Cutting edge: Stealth influenza virus replication precedes the initiation of adaptive immunity

Bruno Moltedo, Carolina B. López, Michael Pazos, María Inés Becker, Tamar Hermesh, Thomas M. Moran

Research output: Contribution to journalArticlepeer-review

83 Scopus citations

Abstract

A timely immune response is crucial for the effective control of virus infection. The influenza virus NS1 protein interferes with the expression of key proinflammatory cytokines from infected cells in vitro. To investigate the effect of NS1 during the onset of immunity in vivo, we systematically studied the early events that occur in the lungs and draining lymph nodes upon infection with influenza virus. Strikingly, no sign of innate immunity was detected in the lungs for almost 2 days after infection until a sudden inflammatory burst, including IFNs, cytokines, and chemokines, occurred. This burst preceded the robust dendritic cell migration and T cell activation in the lymph nodes. An NS1-deficient virus triggered rapid inflammation in the lungs whereas a wild-type virus did not. Thus, we demonstrate that, in vivo, influenza virus uses the NS1 protein to replicate for almost 2 days after infection before detection by the immune system.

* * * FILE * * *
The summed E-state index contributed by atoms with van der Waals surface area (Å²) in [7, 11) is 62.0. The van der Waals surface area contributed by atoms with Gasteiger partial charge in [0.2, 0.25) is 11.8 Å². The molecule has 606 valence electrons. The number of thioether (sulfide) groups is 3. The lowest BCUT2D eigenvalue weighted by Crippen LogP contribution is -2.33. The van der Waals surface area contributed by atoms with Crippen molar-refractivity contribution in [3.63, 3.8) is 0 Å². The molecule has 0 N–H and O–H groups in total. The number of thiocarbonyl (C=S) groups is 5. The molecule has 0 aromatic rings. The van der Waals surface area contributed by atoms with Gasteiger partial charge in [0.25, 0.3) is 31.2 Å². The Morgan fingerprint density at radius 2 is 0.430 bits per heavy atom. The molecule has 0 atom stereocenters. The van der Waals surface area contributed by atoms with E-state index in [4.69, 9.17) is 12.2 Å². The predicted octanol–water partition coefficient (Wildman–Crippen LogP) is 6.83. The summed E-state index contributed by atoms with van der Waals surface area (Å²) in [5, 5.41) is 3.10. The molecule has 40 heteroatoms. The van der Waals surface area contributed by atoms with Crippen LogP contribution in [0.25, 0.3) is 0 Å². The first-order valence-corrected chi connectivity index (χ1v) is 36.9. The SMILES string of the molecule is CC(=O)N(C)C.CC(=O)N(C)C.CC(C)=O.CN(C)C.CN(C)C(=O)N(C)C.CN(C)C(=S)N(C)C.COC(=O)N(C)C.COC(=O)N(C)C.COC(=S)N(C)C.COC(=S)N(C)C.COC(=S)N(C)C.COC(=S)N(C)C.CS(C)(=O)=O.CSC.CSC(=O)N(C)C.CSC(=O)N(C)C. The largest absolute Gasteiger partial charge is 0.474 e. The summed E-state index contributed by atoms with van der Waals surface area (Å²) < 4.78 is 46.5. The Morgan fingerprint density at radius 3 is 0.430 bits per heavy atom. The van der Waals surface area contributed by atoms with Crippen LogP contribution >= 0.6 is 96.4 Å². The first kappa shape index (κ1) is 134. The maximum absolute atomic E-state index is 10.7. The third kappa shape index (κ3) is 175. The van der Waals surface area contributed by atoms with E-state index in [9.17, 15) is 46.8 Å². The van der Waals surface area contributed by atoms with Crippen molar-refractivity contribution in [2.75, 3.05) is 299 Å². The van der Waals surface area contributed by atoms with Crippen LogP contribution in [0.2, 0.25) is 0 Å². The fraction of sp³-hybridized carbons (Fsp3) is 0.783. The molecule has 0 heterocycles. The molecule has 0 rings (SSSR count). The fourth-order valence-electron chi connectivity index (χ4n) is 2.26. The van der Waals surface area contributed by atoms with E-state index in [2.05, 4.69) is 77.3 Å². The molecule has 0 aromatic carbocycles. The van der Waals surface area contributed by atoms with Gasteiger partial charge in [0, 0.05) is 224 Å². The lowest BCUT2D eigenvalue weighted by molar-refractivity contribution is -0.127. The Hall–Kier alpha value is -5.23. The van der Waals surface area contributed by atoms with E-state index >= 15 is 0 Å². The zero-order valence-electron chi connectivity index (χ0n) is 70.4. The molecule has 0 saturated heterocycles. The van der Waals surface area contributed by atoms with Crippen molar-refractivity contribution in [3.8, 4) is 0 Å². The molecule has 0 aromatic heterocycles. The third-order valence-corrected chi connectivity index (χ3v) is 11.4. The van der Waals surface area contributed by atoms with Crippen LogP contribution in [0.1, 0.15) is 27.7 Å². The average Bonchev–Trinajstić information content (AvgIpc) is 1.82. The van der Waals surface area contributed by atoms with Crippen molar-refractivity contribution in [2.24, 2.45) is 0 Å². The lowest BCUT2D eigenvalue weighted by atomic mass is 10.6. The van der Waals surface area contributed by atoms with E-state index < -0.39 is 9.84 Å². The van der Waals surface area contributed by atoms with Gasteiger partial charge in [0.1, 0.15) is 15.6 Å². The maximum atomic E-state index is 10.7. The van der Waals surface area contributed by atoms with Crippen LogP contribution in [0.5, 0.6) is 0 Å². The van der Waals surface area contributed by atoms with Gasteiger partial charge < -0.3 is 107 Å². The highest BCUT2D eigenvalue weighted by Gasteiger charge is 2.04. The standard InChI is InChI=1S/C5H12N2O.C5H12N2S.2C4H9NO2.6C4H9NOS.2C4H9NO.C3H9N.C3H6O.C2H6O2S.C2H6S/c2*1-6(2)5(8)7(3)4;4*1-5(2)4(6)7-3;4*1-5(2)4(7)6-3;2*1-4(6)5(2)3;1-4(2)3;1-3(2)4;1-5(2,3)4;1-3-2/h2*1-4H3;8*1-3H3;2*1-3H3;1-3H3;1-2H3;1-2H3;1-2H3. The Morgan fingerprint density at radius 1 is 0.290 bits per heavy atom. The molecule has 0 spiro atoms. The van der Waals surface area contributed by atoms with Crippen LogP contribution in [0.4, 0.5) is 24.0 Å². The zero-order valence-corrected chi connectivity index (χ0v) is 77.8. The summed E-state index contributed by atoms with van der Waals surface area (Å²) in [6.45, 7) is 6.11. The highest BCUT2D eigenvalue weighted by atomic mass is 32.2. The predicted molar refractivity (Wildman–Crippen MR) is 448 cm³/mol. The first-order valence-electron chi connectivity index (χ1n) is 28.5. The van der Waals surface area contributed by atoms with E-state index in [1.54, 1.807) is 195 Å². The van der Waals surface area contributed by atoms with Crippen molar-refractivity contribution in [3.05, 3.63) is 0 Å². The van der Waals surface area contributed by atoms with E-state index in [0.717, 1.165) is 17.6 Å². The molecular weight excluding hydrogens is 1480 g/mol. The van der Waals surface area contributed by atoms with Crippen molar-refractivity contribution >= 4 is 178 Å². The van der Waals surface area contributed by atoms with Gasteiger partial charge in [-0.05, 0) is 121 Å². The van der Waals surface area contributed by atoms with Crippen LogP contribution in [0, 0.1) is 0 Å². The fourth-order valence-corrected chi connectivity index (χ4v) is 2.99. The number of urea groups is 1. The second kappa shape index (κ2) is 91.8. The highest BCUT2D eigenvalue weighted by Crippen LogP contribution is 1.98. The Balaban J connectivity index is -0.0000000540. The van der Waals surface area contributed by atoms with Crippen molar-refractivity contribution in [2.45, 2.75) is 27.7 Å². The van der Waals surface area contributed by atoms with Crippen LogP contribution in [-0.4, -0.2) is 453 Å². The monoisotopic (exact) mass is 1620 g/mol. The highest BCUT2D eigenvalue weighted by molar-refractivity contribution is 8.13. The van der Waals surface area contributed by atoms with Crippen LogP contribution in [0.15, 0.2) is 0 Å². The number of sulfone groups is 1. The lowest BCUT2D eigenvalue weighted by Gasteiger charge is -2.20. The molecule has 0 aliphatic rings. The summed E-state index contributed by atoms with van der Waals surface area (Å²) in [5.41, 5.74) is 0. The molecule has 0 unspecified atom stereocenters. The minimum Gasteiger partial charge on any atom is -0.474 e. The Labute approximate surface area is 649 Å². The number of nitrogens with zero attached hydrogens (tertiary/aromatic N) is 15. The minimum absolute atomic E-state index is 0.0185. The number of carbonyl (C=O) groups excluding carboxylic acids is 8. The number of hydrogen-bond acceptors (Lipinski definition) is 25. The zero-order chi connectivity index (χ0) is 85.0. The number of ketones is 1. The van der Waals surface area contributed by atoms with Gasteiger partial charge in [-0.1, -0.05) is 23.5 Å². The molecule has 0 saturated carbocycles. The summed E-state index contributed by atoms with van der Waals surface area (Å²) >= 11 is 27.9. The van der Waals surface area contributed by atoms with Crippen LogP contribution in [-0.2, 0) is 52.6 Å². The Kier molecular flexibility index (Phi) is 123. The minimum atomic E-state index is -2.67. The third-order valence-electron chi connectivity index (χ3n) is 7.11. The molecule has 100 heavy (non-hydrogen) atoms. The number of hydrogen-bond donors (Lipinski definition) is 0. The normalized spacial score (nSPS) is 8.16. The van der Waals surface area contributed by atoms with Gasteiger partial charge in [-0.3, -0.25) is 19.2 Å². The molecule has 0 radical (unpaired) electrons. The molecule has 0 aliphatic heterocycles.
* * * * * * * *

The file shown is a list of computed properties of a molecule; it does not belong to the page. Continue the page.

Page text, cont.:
Original languageEnglish
Pages (from-to)3569-3573
Number of pages5
JournalJournal of Immunology
Volume183
Issue number6
DOIs
StatePublished - Sep 15 2009

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